The Week 95 Forensic Science Geek of the Week Challenge is Announced

The Forensic Science Geek of the Week

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Forensic Science Geek of the Week

The week 95 “ Forensic Science Geek of the Week” honors goes to: George Schiro


According to his website, the following is published:

George Schiro, MS, F-ABC is a con­sult­ing Foren­sic Sci­en­tist oper­at­ing a con­sult­ing com­pany called “Foren­sic Sci­ence Resources” located in Cade, LA. He received a Mas­ter of Sci­ence in Indus­trial Chemistry-Forensic Sci­ence which included five hours of credit in Foren­sic DNA Analy­sis of Bio­log­i­cal Mate­ri­als and accom­pa­ny­ing lab course, three hours of credit in Qual­ity Assur­ance and Bioin­for­mat­ics, three hours of credit in Bio­chem­istry, two hours of credit in Foren­sic Analy­sis of DNA Data, and three hours of credit in Exper­i­men­tal Sta­tis­tics Uni­ver­sity of Cen­tral Florida, Orlando, FL. He received his Bach­e­lor of Sci­ence in Micro­bi­ol­ogy includ­ing three hours of credit in Genet­ics from the Louisiana State Uni­ver­sity, Baton Rouge, LA. He holds a cer­tifi­cate of Pro­fes­sional Com­pe­tency in Crim­i­nal­is­tics, and is Fel­low of the Amer­i­can Board of Crim­i­nal­is­tics, Spe­cialty Area: Mol­e­c­u­lar Biology.

George Schiro is a foren­sic sci­en­tist with over 25 years expe­ri­ence. He has been court qual­i­fied as an expert in crime scene investigation/reconstruction, DNA analy­sis, shoeprint iden­ti­fi­ca­tion, blood spat­ter inter­pre­ta­tion, latent fin­ger­print devel­op­ment, serol­ogy, foren­sic sci­ence, tra­jec­tory recon­struc­tion, frac­ture match analy­sis, and hair com­par­i­son. He has qual­i­fied over 160 times in 30 Louisiana parish courts, two Louisiana city courts, fed­eral court, and county courts in Arkansas, Cal­i­for­nia, Florida, Mis­sis­sippi, Mis­souri, Nevada, New York, Texas and West Vir­ginia. He has also con­sulted on cases in 24 states, for the United States Army and Air Force, and the United King­dom. Through­out his career he has worked approx­i­mately 3200 cases.

His work has been fea­tured on TV shows and in books. He reg­u­larly con­sults with TVs and movies.

The CV of our Geek of the Week can be found here.

Congratulations to our Forensic Science Geek of the Week winner


1. What sort of concept is pictured above?

2. What forensic discipline is this from?

3. Are there any known controversies surrounding it?

Our Geek of the Week answered:

The con­cept pic­tured in the elec­tro­phero­grams is that low copy num­ber (LCN) poly­merase chain reac­tion (PCR) tech­niques may pro­duce DNA types that do not accu­rately reflect the actual source of the DNA. LCN typ­i­cally uses increased PCR cycle num­bers on extremely low amounts of tem­plate DNA.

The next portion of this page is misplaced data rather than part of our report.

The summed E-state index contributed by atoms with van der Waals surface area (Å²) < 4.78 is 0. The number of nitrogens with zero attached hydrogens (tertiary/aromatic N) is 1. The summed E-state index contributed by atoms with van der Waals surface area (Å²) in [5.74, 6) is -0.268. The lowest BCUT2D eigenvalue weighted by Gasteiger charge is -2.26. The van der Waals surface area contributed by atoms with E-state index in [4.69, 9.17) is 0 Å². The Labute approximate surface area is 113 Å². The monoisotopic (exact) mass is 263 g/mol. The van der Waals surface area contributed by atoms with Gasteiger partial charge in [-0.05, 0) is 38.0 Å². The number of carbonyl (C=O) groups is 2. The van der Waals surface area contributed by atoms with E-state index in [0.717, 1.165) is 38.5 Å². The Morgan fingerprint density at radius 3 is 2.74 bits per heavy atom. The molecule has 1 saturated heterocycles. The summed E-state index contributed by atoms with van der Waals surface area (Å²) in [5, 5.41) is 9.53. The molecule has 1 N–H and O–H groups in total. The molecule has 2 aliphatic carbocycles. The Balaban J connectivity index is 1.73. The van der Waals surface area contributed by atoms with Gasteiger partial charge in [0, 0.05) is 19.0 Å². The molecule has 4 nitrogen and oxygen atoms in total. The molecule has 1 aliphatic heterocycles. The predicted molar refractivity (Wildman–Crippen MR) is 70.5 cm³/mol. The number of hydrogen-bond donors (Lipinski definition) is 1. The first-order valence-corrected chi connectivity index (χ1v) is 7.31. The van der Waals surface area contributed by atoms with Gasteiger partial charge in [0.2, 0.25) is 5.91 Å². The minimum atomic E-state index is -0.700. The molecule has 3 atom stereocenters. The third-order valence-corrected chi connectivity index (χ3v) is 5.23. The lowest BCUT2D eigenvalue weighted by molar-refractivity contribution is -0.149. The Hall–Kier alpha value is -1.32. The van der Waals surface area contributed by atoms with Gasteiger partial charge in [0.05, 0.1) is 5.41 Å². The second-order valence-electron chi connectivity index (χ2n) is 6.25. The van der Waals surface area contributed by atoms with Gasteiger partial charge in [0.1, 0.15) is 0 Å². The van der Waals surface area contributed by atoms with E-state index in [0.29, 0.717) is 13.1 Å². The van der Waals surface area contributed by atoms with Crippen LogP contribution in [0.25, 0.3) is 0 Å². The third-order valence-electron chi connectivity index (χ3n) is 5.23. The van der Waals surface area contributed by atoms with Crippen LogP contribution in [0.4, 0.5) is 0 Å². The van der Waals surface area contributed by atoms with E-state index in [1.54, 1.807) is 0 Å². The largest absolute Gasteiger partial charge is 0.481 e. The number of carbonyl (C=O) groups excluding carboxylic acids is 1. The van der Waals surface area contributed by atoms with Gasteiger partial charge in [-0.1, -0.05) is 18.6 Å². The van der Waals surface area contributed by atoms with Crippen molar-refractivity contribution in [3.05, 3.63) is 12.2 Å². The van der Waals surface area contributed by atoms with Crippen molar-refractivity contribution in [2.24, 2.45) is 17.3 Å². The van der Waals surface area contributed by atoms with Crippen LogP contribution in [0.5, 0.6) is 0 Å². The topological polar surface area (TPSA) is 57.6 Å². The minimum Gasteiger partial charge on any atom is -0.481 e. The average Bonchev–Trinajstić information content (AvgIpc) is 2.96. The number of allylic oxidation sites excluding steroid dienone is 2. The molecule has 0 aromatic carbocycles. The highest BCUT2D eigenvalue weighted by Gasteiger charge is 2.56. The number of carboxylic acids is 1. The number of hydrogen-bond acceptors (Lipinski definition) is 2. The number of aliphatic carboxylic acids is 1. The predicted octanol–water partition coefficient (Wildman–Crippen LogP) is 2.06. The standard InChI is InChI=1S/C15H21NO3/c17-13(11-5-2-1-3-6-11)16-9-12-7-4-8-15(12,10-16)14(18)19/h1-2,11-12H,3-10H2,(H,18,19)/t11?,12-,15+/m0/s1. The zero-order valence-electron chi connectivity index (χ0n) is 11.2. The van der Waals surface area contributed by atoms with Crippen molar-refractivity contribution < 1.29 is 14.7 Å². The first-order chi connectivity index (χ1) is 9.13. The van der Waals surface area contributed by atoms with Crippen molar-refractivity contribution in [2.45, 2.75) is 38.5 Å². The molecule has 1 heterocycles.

This is from the dis­ci­pline of foren­sic DNA analysis.

The con­tro­versy sur­round­ing it is that the LCN tech­nique stretches the tech­nol­ogy beyond the manufacturer’s rec­om­mended PCR cycle num­ber and uses less tem­plate DNA than the manufacturer’s rec­om­mended amount. Some in the field believe that these stres­sors in the sys­tem will lead to inac­cu­rate DNA results since these DNA kits were not designed and devel­op­men­tally val­i­dated for LCN tech­niques. Oth­ers feel that with the proper inter­nal val­i­da­tion stud­ies and inter­pre­ta­tion guide­lines, LCN is an addi­tional use­ful technique.

[BLOGGER’S NOTE: There were two Honorable Mentions:

  • Christine Funk who wrote:
    “1. What sort of con­cept is pic­tured above?

    The phe­nom­e­non dis­played, peak height imbal­ance, allelic drop out and in, and high stut­ter occur when low lev­els of DNA are sub­jected to 31 ampli­fi­ca­tion cycles. DNA peak heights from a sin­gle source are expected to be approx­i­mately the same. They appear imbal­anced with low lev­els of DNA input. Alle­les also are known to ‘drop out’ (or dis­ap­pear from detec­tion) when test­ing low lev­els of DNA. Allelic drop in (I like to call them ‘Vol­un­teer alle­les’) can also show up when test­ing low lev­els of DNA. Finally, ‘stut­ter’ occurs dur­ing ampli­fi­ca­tion when a true chunk of DNA ‘breathes’, bend­ing out­ward and mak­ing a copy 4 base pairs less than the orig­i­nal. This copy is then repli­cated through­out the rest of the ampli­fi­ca­tion process. Typ­i­cally, stut­ter appears around 10 per­cent of the higher, true peak (give or take, depend­ing on the locus involved). ‘High stut­ter’ is yet another sto­chas­tic effect which occurs when test­ing low lev­els of DNA.

    2. What foren­sic dis­ci­pline is this from?

    foren­sic DNA testing.

    3. Are there any known con­tro­ver­sies sur­round­ing it?

    Ummm, yeah. Since we can rely on these effects occur­ring, but can­not reli­ably deter­mine when or in what form, inter­pret­ing low level DNA test results is sub­ject to mis­in­ter­pre­ta­tion. The pres­ence or absence of alle­les can include or exclude pos­si­ble con­trib­u­tors. When alle­les drop out, or appear, or appear to be alle­les when they are truly stut­ter, inter­pre­ta­tion can be chal­leng­ing at best.”

  • Mehul B. Anjaria who wrote: